In June 1979, I arrived in Miami with my parents Cecilia Dubon Sacasa and Carlos Dubon, grandmother ''Nonna,'' nanny ''Bibi,'' and my maternal aunts, uncles and cousins.
I was 17 months old.
We believed our stay here would only be a few months -- enough time for things to settle down in Nicaragua, which was sinking into a guerrilla war.
Anastasio Somoza Debayle -- Tío Tacho to us -- was the president of Nicaragua. He was a close family friend -- and my godfather.
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The Sandinista forces were out to end his presidency and we, like many others, left the country for our safety. Tío fled to Miami in July 1979. [He lived for a short time on Sunset Island in Miami Beach, but the Carter administration did not grant him permanent asylum.]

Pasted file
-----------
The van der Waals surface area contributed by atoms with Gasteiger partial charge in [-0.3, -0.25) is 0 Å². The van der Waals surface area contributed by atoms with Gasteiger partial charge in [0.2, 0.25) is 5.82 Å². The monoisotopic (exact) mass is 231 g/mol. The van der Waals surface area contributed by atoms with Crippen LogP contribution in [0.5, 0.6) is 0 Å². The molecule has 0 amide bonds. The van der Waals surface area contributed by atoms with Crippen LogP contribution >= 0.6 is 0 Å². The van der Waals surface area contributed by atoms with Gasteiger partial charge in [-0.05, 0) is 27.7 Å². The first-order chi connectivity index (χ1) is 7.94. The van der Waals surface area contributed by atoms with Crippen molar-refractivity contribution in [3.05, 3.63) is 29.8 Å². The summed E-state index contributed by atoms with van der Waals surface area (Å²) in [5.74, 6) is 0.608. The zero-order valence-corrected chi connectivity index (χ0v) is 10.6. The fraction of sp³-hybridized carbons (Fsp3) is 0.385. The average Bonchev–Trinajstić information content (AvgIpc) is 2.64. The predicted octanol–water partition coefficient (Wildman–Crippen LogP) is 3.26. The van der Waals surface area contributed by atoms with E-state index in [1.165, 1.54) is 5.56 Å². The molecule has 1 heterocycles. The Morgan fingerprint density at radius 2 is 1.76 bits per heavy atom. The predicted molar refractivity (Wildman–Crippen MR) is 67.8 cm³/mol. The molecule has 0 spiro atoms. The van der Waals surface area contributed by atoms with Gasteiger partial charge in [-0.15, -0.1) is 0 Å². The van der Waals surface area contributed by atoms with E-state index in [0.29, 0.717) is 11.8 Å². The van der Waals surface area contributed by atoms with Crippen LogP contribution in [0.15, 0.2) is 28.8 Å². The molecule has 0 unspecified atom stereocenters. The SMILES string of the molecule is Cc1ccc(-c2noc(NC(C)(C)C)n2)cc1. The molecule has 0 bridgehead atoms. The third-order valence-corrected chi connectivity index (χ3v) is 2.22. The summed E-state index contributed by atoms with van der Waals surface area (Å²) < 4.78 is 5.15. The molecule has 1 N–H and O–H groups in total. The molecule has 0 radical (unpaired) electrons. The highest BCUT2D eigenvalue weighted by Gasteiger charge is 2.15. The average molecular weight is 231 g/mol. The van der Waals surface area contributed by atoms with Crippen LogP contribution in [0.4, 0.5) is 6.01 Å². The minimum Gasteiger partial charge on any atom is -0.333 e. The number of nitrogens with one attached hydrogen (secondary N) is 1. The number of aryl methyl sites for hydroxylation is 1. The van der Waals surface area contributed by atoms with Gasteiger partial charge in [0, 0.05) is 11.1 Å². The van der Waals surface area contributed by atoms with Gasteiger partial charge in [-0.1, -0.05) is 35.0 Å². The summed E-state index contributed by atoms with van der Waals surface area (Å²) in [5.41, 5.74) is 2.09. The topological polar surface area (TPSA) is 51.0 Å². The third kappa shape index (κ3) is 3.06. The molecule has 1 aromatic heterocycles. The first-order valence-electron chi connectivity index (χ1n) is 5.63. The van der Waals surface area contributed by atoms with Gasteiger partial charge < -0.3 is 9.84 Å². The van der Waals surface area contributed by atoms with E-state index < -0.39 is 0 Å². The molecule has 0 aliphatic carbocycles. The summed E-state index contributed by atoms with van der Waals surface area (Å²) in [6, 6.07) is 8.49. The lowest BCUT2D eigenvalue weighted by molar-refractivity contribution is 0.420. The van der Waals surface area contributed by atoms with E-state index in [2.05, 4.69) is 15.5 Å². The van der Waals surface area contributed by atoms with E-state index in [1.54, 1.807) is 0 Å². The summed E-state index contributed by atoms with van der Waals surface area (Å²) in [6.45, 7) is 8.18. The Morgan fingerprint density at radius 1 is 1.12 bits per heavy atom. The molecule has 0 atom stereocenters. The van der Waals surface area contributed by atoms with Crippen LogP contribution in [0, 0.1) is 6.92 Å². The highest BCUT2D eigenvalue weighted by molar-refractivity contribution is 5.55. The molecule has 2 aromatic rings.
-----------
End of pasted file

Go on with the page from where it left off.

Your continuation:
Instead, Tío moved to Paraguay, which had granted him political asylum. On Sept. 17, 1980, he was assassinated in Asunción, Paraguay.
When things finally settled down in the early 1990s, many of my family members returned home to Nicaragua. My Mom and I never did. Now, 30 years later, Miami is still our home.
While we spent the first few years on Key Biscayne, the majority of my early childhood was spent in Coral Gables. Besides a few summer trips, I didn't leave Miami until I moved to Ecuador at 13. A few years later, I returned to finish my education at Coral Gables Senior High.
I attended Southern Methodist University in Texas, then went onto graduate school at Bank Street College of Education in New York.
Today, I'm the vice president of education at the Historical Museum of Southern Florida and live in Coral Gables with my husband, Don D. Slesnick III, and our dog Maggie Anne. My mom resides in Key Biscayne.
When I'm not at the museum, I paint and volunteer with the Junior League of Miami and the Junior Orange Bowl Committee.